Good emotional and behavioral health enhances a child's sense of well-being, supports satisfying social relationships at home and with peers, and facilitates achievement of full academic potential.120 Children with emotional or behavioral difficulties may have problems managing their emotions, focusing on tasks, and/or controlling their behavior. These difficulties, which may persist throughout a child's development and can lead to lifelong problems, are usually noticed first by parents.121 Parents play a crucial role in informing health professionals about a child's emotional and behavioral difficulties and obtaining mental health services.122
NOTE: Children with serious emotional or behavioral difficulties are defined as those whose parent responded "yes, definite" or "yes, severe" to the following question on the Strengths and Difficulties Questionnaire (SDQ):123 "Overall, do you think that (child) has difficulties in any of the following areas: emotions, concentration, behavior, or being able to get along with other people?" Response choices were: (1) no; (2) yes, minor difficulties; (3) yes, definite difficulties; (4) yes, severe difficulties. These difficulties may be similar to but do not equate with the Federal definition of serious emotional disturbances (SED), used by the Federal government for planning purposes.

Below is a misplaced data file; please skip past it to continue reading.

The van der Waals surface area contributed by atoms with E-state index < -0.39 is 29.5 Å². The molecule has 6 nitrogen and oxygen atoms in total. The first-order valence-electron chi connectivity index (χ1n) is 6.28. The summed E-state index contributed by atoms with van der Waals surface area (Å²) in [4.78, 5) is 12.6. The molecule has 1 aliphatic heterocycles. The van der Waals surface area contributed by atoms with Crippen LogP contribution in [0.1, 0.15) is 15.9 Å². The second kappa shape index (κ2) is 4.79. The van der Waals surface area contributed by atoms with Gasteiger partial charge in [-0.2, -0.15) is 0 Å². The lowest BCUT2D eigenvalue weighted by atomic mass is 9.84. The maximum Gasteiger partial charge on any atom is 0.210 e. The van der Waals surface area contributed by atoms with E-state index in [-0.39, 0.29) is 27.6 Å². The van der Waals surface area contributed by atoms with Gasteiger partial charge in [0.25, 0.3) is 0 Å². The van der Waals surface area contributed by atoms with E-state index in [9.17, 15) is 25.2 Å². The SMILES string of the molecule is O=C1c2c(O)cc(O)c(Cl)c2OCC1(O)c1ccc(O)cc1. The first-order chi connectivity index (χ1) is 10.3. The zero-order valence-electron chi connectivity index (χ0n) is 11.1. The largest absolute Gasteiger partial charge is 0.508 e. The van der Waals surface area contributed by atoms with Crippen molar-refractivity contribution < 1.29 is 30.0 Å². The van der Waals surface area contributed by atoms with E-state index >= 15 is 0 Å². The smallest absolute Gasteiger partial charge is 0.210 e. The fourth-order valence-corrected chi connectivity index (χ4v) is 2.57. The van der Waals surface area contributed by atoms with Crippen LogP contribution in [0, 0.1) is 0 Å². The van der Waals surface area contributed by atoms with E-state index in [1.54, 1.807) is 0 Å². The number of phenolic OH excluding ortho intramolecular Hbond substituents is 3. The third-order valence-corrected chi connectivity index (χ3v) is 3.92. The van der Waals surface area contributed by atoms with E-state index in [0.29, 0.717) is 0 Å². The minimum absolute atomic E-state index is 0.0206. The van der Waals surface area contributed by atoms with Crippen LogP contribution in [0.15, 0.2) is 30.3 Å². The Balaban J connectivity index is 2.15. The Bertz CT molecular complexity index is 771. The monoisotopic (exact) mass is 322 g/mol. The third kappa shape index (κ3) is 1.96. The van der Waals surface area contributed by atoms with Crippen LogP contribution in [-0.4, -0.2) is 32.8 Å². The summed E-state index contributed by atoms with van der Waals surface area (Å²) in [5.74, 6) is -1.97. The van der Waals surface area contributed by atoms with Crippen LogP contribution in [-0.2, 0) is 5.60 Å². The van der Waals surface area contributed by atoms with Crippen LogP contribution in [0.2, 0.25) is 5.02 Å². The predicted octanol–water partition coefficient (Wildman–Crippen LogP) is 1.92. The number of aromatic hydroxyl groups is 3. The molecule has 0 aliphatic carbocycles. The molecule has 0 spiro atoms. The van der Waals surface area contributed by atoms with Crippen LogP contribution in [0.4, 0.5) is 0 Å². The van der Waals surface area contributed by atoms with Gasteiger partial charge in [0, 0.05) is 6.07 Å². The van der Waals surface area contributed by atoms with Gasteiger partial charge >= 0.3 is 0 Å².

SOURCE: National Center for Health Statistics, National Health Interview Survey.
120 U.S. Department of Health and Human Services. (1999). Mental health: A report of the Surgeon General. Rockville, MD: U.S. Department of Health and Human Services, Substance Abuse and Mental Health Services Administration, Center for Mental Health Services, National Institutes of Health, National Institute of Mental Health. Retrieved from http://www.surgeongeneral.gov/library/mentalhealth/home.html.
121 New Freedom Commission on Mental Health. (2003). Achieving the promise: Transforming mental health care in America. Final Report (DHHS Pub. No. SMA-03-3832). Rockville, MD: Department of Health and Human Services.
122 Sayal, K. (2006). Annotation: Pathways to care for children with mental health problems. Journal of Child Psychology and Psychiatry, 47, 649–659.
123 Goodman, R. (1999). The extended version of the Strengths and Difficulties Questionnaire as a guide to child psychiatric caseness and consequent burden. Journal of Child Psychology and Psychiatry, 40, 791–799.